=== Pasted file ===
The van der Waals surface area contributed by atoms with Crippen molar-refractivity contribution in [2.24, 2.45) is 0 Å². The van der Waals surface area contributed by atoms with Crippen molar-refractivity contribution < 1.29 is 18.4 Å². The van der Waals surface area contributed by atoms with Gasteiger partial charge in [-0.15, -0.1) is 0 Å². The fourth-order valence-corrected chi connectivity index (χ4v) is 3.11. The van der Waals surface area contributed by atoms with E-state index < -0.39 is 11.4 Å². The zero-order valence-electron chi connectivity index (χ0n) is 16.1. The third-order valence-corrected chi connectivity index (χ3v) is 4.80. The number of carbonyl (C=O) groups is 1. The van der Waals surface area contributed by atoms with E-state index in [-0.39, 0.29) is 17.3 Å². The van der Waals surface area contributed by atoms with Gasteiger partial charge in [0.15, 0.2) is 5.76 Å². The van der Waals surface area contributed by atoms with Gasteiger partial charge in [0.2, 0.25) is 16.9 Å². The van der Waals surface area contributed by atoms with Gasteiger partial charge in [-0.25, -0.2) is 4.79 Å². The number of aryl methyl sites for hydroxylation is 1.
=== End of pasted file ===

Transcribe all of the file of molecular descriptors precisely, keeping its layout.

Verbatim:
The van der Waals surface area contributed by atoms with Crippen molar-refractivity contribution in [2.24, 2.45) is 0 Å². The van der Waals surface area contributed by atoms with Crippen molar-refractivity contribution < 1.29 is 18.4 Å². The van der Waals surface area contributed by atoms with Gasteiger partial charge in [-0.15, -0.1) is 0 Å². The fourth-order valence-corrected chi connectivity index (χ4v) is 3.11. The van der Waals surface area contributed by atoms with E-state index < -0.39 is 11.4 Å². The zero-order valence-electron chi connectivity index (χ0n) is 16.1. The third-order valence-corrected chi connectivity index (χ3v) is 4.80. The number of carbonyl (C=O) groups is 1. The van der Waals surface area contributed by atoms with E-state index in [-0.39, 0.29) is 17.3 Å². The van der Waals surface area contributed by atoms with Gasteiger partial charge in [0.15, 0.2) is 5.76 Å². The van der Waals surface area contributed by atoms with Gasteiger partial charge in [0.2, 0.25) is 16.9 Å². The van der Waals surface area contributed by atoms with Gasteiger partial charge in [-0.25, -0.2) is 4.79 Å². The number of aryl methyl sites for hydroxylation is 1.